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London Telegraph: Central banks have pushed us to the precipice again

Section: Daily Dispatches

From The Telegraph, London
Sunday, March 19, 2023

After the collapse of California's Silicon Valley Bank left Prime Minister Rishi Sunak promising reporters a week ago there was "no systemic contagion risk," here we are again. 

Now the threat is even closer to home, with UBS in talks to take over all or part of Credit Suisse, in a deal brokered by a desperate Swiss government.

... Dispatch continues below ...


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The sudden run on deposits at SVB was bad enough. It was the biggest U.S. lender to fail in more than a decade. Credit Suisse is in a different league altogether -- one of only 30 banks worldwide classed as systemically important. 

Already, there are warning signs that the move could threaten thousands of City jobs in London. 

UBS has also made it clear it does not want to take on the full liabilities of Credit Suisse, asking the Swiss government for a backstop guarantee. The problem, of course, is that the combined balance sheet of the merged Swiss group would be much larger than Switzerland's GDP -- not a good place for a small country in the early stages of another global storm.

The fault for this slow-moving crisis is not hard to identify. Overconfident central banks and regulators, convinced of their godlike power to manage the world's economy and keep it from danger, have once again pushed us to the precipice.

While individual banks deserve to face the consequences of their investment decisions, and directors, shareholders, and bondholders are ultimately responsible, it would be too easy to focus on their errors alone. The arrogance of financial regulatory authorities has helped to make the situation worse.

The immediate cause for the banks' distress is a recent spate of interest rate hikes. The Federal Reserve in America runs annual stress tests on the banking sector to keep participants behaving responsibly. It emerged last week that, for the past decade, these tests have not assessed how banks would cope after a sudden, sharp rise in interest rates. False assurance in the system's robustness came from the top down.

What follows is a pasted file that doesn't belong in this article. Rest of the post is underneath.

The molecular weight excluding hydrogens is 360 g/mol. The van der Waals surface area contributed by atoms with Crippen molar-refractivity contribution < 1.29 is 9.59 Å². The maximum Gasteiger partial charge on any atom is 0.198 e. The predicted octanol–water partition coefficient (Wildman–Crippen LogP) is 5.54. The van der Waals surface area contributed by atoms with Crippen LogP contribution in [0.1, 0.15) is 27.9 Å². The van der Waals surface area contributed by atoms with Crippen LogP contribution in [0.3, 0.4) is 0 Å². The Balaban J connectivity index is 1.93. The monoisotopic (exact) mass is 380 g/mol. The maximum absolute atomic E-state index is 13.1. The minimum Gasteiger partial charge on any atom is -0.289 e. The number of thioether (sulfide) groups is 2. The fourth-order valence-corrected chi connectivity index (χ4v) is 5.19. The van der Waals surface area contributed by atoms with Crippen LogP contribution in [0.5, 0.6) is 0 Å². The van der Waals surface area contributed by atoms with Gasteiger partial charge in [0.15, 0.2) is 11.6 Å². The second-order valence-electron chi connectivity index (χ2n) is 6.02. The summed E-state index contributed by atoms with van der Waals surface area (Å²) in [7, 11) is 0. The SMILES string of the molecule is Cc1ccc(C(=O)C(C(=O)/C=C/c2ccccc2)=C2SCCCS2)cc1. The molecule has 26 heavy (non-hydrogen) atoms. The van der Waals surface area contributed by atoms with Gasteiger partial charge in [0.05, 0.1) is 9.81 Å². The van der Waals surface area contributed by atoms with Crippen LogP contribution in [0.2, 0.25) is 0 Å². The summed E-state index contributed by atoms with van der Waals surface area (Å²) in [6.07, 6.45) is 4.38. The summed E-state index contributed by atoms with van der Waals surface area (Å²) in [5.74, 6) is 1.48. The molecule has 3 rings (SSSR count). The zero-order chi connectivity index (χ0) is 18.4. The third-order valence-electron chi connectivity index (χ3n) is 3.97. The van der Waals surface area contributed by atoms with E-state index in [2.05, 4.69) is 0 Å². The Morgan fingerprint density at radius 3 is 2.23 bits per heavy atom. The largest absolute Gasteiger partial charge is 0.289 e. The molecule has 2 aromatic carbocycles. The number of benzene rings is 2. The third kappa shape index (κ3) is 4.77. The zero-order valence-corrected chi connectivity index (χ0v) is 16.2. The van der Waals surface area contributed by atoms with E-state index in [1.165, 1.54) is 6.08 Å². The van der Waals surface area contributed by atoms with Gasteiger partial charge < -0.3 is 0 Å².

The impact of these hikes was then worsened by a regulatory system that assured financial institutions that government bonds such as U.S. Treasuries were the safest possible bet. Bond prices fall when rates rise, leaving any institution that swallowed the guidance nursing huge paper losses. That can be fine, unless these investments suddenly need to be turned into real money. 

SVB appears an extreme example of where that advice could lead.

The interest rate rises that are now causing such havoc are themselves the result of earlier errors. Central banks decided that they had no choice but to act after inflation suddenly raged out of control last year, after decades of moderation. 

Yes, Putin's war of aggression in Ukraine played some role in this economic shock. But the greatest culprit was once again a bout of desperate ingenuity from the center. This time it was the extraordinary fiscal stimulus unleashed during the Covid pandemic. Worldwide, nearly $11 trillion was pumped into the system: a staggering 10% of global GDP. 

Little wonder that our systems struggled to adjust in its aftermath.

Nor is this the beginning of the story. We have been living in the Alice-in-Wonderland world of easy money since 2008, or, arguably, since Alan Greenspan's time at the Fed. 

Quantitative easing and near-zero interest rates have kept the global economy on life support for a decade and a half. In this crisis too the ratings agencies proved asleep at the wheel. How can so few have realised the obvious: Interest rates that fall can also rise, and rise very quickly? Since when had the laws of finance and economics been repealed?

False confidence from regulators breeds instability. Interest rates need to be allowed to normalise from their artificially low levels so they can play their proper coordinating role in a free economy. 

Yet in the brittle, artificial situation the gods of the central banks have created, every crisis produces more action and every action produces another crisis.

At some point we need to break the chain of failed interventions and acknowledge the limits to the power of central banks.

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